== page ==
Enter the angle in circles below to get the value converted to gradians. 1 cir = 400g
Do you want to convert gradians to circles?

## How to Convert Circles to Gradians

To convert a circle measurement to a gradian measurement, multiply the angle by the conversion ratio.

Since one circle is equal to 400 gradians, you can use this simple formula to convert:

The angle in gradians is equal to the circles multiplied by 400.

For example, here's how to convert 5 circles to gradians using the formula above.
5 cir = (5 × 400) = 2,000g

### How Many Gradians Are in a Circle?

There are 400 gradians in a circle, which is why we use this value in the formula above.

1 cir = 400g

## Circles

A circle is the equivalent of 1 revolution around a circle, or 360°.

A circle is sometimes also referred to as a revolution. Circles can be abbreviated as cir; for example, 1 circle can be written as 1 cir.

A gradian is equal to 1/400 of a revolution or circle, or 9/10°. The grad, or gon, is more precisely defined as π/200, or 1.570796 × 10-2 radians.

This unit simplifies the measurements of right angles, as 90° is equal to 100 gradians.

A gradian is sometimes also referred to as a grad, gon, or grade. Gradians can be abbreviated as g, and are also sometimes abbreviated as gr or grd. For example, 1 gradian can be written as 1g, 1 gr, or 1 grd.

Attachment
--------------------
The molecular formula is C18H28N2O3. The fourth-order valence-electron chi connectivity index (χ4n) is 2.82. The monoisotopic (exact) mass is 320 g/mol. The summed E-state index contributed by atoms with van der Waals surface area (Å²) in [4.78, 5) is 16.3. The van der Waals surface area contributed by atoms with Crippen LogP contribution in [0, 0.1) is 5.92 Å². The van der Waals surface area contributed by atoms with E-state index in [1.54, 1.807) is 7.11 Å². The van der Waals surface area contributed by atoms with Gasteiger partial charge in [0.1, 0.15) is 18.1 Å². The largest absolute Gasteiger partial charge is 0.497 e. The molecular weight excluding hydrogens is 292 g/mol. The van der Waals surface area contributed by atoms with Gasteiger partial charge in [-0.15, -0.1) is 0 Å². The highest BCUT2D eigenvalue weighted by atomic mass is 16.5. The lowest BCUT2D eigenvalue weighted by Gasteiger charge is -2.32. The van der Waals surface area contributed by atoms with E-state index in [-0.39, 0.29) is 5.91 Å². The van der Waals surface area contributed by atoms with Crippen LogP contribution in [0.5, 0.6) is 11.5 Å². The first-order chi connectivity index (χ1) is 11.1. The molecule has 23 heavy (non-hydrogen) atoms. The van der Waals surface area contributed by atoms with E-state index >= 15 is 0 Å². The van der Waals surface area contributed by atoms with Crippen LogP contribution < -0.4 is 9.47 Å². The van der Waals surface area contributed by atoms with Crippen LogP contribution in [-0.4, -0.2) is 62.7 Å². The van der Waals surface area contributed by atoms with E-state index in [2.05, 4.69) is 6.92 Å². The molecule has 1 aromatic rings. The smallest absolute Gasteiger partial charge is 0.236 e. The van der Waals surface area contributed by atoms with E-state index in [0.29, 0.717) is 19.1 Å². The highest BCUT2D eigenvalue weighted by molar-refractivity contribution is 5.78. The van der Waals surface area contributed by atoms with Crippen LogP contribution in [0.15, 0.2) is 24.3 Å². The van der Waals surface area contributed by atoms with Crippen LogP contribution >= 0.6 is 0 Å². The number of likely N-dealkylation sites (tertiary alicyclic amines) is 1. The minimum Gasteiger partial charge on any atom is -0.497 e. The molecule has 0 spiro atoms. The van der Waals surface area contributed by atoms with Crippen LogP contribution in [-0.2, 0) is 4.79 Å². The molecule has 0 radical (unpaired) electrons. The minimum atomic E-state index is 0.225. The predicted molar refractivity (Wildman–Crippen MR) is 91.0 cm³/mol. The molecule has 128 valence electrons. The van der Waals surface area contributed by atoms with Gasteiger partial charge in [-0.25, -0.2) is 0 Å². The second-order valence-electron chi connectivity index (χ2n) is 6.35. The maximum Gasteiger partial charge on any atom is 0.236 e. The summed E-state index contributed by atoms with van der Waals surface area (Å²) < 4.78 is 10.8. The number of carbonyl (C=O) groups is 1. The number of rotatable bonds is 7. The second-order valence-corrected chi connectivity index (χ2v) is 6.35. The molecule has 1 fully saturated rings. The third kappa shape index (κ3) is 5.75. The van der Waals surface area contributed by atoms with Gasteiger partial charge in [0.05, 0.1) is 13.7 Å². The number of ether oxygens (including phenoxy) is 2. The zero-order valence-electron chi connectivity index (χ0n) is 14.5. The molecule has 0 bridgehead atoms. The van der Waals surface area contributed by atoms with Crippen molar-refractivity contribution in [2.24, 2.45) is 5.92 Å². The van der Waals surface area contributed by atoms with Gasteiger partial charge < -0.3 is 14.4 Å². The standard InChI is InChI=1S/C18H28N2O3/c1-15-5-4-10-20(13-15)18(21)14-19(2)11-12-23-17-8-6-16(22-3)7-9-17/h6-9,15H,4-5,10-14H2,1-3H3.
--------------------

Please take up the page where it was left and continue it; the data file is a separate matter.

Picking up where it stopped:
In formal expressions, the slash, or solidus (/), is used to separate units used to indicate division in an expression.

1 cir 400g
2 cir 800g
3 cir 1,200g
4 cir 1,600g
5 cir 2,000g
6 cir 2,400g
7 cir 2,800g
8 cir 3,200g
9 cir 3,600g
10 cir 4,000g
11 cir 4,400g
12 cir 4,800g
13 cir 5,200g
14 cir 5,600g
15 cir 6,000g
16 cir 6,400g
17 cir 6,800g
18 cir 7,200g
19 cir 7,600g
20 cir 8,000g
21 cir 8,400g
22 cir 8,800g
23 cir 9,200g
24 cir 9,600g
25 cir 10,000g
26 cir 10,400g
27 cir 10,800g
28 cir 11,200g
29 cir 11,600g
30 cir 12,000g
31 cir 12,400g
32 cir 12,800g
33 cir 13,200g
34 cir 13,600g
35 cir 14,000g
36 cir 14,400g
37 cir 14,800g
38 cir 15,200g
39 cir 15,600g
40 cir 16,000g

## References

1. Ambler Thompson and Barry N. Taylor, Guide for the Use of the International System of Units (SI), National Institute of Standards and Technology, https://physics.nist.gov/cuu/pdf/sp811.pdf